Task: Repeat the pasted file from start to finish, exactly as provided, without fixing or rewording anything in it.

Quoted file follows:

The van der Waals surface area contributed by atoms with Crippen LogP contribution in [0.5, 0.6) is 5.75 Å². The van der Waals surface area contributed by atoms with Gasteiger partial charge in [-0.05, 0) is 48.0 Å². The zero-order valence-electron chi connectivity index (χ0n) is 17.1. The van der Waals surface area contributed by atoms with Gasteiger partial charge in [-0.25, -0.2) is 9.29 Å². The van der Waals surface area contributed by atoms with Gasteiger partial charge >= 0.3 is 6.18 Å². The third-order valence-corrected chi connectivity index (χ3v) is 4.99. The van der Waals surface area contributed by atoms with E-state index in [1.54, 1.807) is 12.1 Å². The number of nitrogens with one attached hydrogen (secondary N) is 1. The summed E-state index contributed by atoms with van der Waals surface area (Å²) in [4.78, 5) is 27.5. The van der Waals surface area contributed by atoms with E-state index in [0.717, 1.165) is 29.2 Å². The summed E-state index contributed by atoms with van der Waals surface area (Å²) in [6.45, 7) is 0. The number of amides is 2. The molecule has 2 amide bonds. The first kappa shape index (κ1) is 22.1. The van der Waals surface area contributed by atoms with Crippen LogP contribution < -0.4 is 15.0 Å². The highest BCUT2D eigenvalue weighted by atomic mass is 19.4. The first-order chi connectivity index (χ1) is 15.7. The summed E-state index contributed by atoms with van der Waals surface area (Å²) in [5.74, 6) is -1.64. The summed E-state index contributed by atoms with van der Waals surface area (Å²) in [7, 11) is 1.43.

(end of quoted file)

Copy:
The van der Waals surface area contributed by atoms with Crippen LogP contribution in [0.5, 0.6) is 5.75 Å². The van der Waals surface area contributed by atoms with Gasteiger partial charge in [-0.05, 0) is 48.0 Å². The zero-order valence-electron chi connectivity index (χ0n) is 17.1. The van der Waals surface area contributed by atoms with Gasteiger partial charge in [-0.25, -0.2) is 9.29 Å². The van der Waals surface area contributed by atoms with Gasteiger partial charge >= 0.3 is 6.18 Å². The third-order valence-corrected chi connectivity index (χ3v) is 4.99. The van der Waals surface area contributed by atoms with E-state index in [1.54, 1.807) is 12.1 Å². The number of nitrogens with one attached hydrogen (secondary N) is 1. The summed E-state index contributed by atoms with van der Waals surface area (Å²) in [4.78, 5) is 27.5. The van der Waals surface area contributed by atoms with E-state index in [0.717, 1.165) is 29.2 Å². The summed E-state index contributed by atoms with van der Waals surface area (Å²) in [6.45, 7) is 0. The number of amides is 2. The molecule has 2 amide bonds. The first kappa shape index (κ1) is 22.1. The van der Waals surface area contributed by atoms with Crippen LogP contribution < -0.4 is 15.0 Å². The highest BCUT2D eigenvalue weighted by atomic mass is 19.4. The first-order chi connectivity index (χ1) is 15.7. The summed E-state index contributed by atoms with van der Waals surface area (Å²) in [5.74, 6) is -1.64. The summed E-state index contributed by atoms with van der Waals surface area (Å²) in [7, 11) is 1.43.